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## Value of information example

As a concrete example of value of information, consider a problem of designing a kitchen assistant robot who must negotiate efficiently with a user about the various alternatives in jointly preparing a meal. Figure 5.1 illustrates the plan library for this problem, which is duplicated to populate each level of the belief model. The problem is one where agent 1 must decide whether to use some eggs in making an omelette. To make the decision it must find out whether agent 2 has fruit, since if agent 1 uses up the eggs, and agent 2 has fruit, his decision would cause agent 2's make-pavlova plan to fail.

The utility function for the problem is defined by:

utility(make-omelette,200).
utility(make-fish,150).
utility(make-pavlova,100).


The game tree generated for this problem is illustrated in figure 5.2.

This game tree matches the general form of a value of information problem, in that there are two alternatives, whose utility is a function of some belief, and there is a decision surface in the belief space corresponding to that belief. In particular, the utility for the upper branch of the game tree is given by:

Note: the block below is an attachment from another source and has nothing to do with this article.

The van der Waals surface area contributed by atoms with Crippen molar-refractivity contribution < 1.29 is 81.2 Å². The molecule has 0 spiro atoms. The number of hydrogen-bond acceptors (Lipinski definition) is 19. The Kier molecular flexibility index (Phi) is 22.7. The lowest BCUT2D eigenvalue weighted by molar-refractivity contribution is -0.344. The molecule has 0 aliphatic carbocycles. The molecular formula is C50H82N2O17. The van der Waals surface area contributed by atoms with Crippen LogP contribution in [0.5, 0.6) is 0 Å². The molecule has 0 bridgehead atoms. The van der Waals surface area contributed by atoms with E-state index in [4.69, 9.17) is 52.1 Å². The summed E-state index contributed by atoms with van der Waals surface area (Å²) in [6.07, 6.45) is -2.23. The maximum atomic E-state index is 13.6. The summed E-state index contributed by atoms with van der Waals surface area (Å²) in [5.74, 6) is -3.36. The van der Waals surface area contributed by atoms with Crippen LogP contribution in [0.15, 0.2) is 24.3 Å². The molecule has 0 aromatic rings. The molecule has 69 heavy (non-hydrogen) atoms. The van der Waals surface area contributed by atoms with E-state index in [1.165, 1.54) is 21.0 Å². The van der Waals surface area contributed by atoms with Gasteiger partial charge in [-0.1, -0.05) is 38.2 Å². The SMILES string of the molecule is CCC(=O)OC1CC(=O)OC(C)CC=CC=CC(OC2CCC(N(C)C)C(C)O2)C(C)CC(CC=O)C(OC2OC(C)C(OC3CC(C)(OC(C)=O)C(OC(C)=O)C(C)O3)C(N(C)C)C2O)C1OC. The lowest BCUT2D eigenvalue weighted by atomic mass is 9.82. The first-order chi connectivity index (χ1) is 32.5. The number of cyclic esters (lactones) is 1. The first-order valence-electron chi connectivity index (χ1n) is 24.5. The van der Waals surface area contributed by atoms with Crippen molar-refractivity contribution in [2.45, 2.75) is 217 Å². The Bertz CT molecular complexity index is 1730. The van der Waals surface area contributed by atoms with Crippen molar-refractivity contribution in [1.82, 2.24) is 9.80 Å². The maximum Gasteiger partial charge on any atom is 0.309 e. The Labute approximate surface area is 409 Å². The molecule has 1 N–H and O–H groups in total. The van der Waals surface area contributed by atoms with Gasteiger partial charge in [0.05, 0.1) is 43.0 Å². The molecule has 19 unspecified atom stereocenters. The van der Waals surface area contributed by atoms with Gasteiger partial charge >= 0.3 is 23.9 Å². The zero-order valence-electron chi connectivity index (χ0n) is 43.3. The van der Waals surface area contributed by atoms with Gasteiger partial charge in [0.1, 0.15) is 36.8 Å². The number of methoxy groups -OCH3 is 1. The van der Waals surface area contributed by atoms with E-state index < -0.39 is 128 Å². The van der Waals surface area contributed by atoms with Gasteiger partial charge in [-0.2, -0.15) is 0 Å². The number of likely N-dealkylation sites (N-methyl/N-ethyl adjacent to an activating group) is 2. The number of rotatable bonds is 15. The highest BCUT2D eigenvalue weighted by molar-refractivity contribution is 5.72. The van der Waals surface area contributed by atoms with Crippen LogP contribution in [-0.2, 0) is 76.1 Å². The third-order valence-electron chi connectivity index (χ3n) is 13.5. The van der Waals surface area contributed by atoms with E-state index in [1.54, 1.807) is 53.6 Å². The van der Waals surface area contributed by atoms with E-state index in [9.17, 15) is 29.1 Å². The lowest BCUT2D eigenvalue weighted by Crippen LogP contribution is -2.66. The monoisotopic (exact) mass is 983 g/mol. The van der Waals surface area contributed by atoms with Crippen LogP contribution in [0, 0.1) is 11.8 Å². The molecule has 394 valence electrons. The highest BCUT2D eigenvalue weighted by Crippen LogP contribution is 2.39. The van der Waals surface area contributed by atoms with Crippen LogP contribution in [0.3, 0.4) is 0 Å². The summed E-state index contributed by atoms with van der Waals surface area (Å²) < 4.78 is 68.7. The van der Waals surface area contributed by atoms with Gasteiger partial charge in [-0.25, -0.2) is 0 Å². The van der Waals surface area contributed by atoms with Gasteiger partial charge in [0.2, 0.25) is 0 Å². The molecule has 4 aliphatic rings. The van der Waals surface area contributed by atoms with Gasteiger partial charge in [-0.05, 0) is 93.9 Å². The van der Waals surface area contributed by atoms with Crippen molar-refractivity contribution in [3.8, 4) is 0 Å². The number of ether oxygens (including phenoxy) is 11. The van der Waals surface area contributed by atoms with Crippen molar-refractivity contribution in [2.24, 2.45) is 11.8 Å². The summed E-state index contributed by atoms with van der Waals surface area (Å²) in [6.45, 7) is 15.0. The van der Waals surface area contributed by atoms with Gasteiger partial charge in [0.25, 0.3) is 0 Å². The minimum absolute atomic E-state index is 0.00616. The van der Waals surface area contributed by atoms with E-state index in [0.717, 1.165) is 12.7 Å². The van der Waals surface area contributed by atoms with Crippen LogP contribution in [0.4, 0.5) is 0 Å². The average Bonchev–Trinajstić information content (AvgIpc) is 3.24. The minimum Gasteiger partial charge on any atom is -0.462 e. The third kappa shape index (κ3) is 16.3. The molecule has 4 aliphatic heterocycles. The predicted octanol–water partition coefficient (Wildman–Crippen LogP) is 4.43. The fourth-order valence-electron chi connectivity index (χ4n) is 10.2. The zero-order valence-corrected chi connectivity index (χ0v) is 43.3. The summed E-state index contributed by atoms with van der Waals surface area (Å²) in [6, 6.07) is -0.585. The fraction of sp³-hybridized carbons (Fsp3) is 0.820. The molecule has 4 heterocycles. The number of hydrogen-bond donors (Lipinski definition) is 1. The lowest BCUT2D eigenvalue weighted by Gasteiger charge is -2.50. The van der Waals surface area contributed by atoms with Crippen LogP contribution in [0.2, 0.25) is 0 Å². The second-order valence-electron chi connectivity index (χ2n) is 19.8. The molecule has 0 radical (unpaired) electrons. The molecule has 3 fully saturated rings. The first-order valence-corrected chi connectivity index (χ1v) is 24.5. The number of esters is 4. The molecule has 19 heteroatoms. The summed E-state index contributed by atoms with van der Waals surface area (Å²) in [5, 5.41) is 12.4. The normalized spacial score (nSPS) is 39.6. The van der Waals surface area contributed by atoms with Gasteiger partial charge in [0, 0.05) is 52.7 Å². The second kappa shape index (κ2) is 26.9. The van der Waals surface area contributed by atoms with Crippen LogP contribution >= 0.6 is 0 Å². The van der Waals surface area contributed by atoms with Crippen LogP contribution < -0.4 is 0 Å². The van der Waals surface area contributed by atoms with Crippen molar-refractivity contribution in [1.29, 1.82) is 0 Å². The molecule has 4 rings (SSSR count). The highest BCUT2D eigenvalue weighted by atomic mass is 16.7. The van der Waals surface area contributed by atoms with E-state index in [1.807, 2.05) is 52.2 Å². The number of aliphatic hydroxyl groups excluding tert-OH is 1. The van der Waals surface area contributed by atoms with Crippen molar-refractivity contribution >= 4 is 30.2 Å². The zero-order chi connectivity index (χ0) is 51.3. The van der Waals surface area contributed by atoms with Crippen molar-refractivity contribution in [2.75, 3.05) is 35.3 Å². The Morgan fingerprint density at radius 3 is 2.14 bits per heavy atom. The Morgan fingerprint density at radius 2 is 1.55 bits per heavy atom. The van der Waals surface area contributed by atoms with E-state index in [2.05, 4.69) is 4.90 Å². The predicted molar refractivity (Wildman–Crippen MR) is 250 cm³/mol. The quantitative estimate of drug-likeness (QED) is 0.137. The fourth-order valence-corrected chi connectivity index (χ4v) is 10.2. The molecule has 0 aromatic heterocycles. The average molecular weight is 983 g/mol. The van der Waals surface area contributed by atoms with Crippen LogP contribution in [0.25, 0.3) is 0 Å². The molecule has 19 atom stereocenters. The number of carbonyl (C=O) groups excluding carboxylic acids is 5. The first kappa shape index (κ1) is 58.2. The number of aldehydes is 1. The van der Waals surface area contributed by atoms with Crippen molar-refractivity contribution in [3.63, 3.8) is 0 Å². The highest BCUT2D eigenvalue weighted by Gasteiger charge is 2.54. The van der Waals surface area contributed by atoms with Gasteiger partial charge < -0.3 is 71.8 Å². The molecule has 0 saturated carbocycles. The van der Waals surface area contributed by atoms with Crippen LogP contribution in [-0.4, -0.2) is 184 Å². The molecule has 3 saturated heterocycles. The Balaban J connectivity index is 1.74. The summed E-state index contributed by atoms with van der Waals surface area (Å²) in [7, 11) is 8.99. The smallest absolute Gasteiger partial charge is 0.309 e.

For the lower branch, the utility function is

 (5.2)

At the true extreme of the belief, the agent chooses the lower branch. At the false extreme of the belief, the agent chooses the upper branch. A decision surface occurs where the two functions have an equal value, at 0.5. If the information about the belief is given to the agent, the expected utility value is a weighted sum of these two extremes, according to the prior value of the belief. This is:

If functions 5.1, 5.2 and 5.3 are plotted together, the result is as shown in figure 5.3. The area enclosed in the triangle indicates the utility gained from obtaining information. The gain is a maximum in the middle of the range, where the belief is least certain.

Next: Negotiation acts and their Up: Value of information Previous: Value of information   Contents
bmceleney 2006-12-19